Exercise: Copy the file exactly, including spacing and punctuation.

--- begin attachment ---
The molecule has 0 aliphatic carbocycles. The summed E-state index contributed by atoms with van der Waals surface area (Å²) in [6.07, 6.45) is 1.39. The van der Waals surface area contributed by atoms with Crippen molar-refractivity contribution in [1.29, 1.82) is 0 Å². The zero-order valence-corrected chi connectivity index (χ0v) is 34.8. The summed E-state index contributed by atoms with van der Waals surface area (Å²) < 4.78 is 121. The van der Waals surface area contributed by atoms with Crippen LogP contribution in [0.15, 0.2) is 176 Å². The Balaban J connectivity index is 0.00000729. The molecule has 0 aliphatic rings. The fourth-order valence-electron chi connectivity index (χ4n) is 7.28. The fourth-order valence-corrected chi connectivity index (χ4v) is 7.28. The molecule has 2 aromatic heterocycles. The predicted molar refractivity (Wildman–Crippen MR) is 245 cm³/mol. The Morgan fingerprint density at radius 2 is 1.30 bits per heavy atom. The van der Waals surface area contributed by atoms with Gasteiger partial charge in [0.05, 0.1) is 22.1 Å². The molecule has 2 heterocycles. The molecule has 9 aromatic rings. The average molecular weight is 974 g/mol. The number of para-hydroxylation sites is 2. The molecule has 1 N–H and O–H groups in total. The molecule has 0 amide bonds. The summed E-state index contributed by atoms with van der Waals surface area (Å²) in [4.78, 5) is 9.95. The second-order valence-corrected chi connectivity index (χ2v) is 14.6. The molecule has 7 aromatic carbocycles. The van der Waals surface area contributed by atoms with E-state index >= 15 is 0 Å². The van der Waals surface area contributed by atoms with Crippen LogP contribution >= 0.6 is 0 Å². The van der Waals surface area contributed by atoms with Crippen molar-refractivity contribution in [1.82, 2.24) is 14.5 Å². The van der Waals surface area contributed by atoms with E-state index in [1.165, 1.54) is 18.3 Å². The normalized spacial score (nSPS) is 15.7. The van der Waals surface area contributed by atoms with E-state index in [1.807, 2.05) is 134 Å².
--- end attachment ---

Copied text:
The molecule has 0 aliphatic carbocycles. The summed E-state index contributed by atoms with van der Waals surface area (Å²) in [6.07, 6.45) is 1.39. The van der Waals surface area contributed by atoms with Crippen molar-refractivity contribution in [1.29, 1.82) is 0 Å². The zero-order valence-corrected chi connectivity index (χ0v) is 34.8. The summed E-state index contributed by atoms with van der Waals surface area (Å²) < 4.78 is 121. The van der Waals surface area contributed by atoms with Crippen LogP contribution in [0.15, 0.2) is 176 Å². The Balaban J connectivity index is 0.00000729. The molecule has 0 aliphatic rings. The fourth-order valence-electron chi connectivity index (χ4n) is 7.28. The fourth-order valence-corrected chi connectivity index (χ4v) is 7.28. The molecule has 2 aromatic heterocycles. The predicted molar refractivity (Wildman–Crippen MR) is 245 cm³/mol. The Morgan fingerprint density at radius 2 is 1.30 bits per heavy atom. The van der Waals surface area contributed by atoms with Gasteiger partial charge in [0.05, 0.1) is 22.1 Å². The molecule has 2 heterocycles. The molecule has 9 aromatic rings. The average molecular weight is 974 g/mol. The number of para-hydroxylation sites is 2. The molecule has 1 N–H and O–H groups in total. The molecule has 0 amide bonds. The summed E-state index contributed by atoms with van der Waals surface area (Å²) in [4.78, 5) is 9.95. The second-order valence-corrected chi connectivity index (χ2v) is 14.6. The molecule has 7 aromatic carbocycles. The van der Waals surface area contributed by atoms with E-state index >= 15 is 0 Å². The van der Waals surface area contributed by atoms with Crippen LogP contribution >= 0.6 is 0 Å². The van der Waals surface area contributed by atoms with Crippen molar-refractivity contribution in [1.82, 2.24) is 14.5 Å². The van der Waals surface area contributed by atoms with E-state index in [1.165, 1.54) is 18.3 Å². The normalized spacial score (nSPS) is 15.7. The van der Waals surface area contributed by atoms with E-state index in [1.807, 2.05) is 134 Å².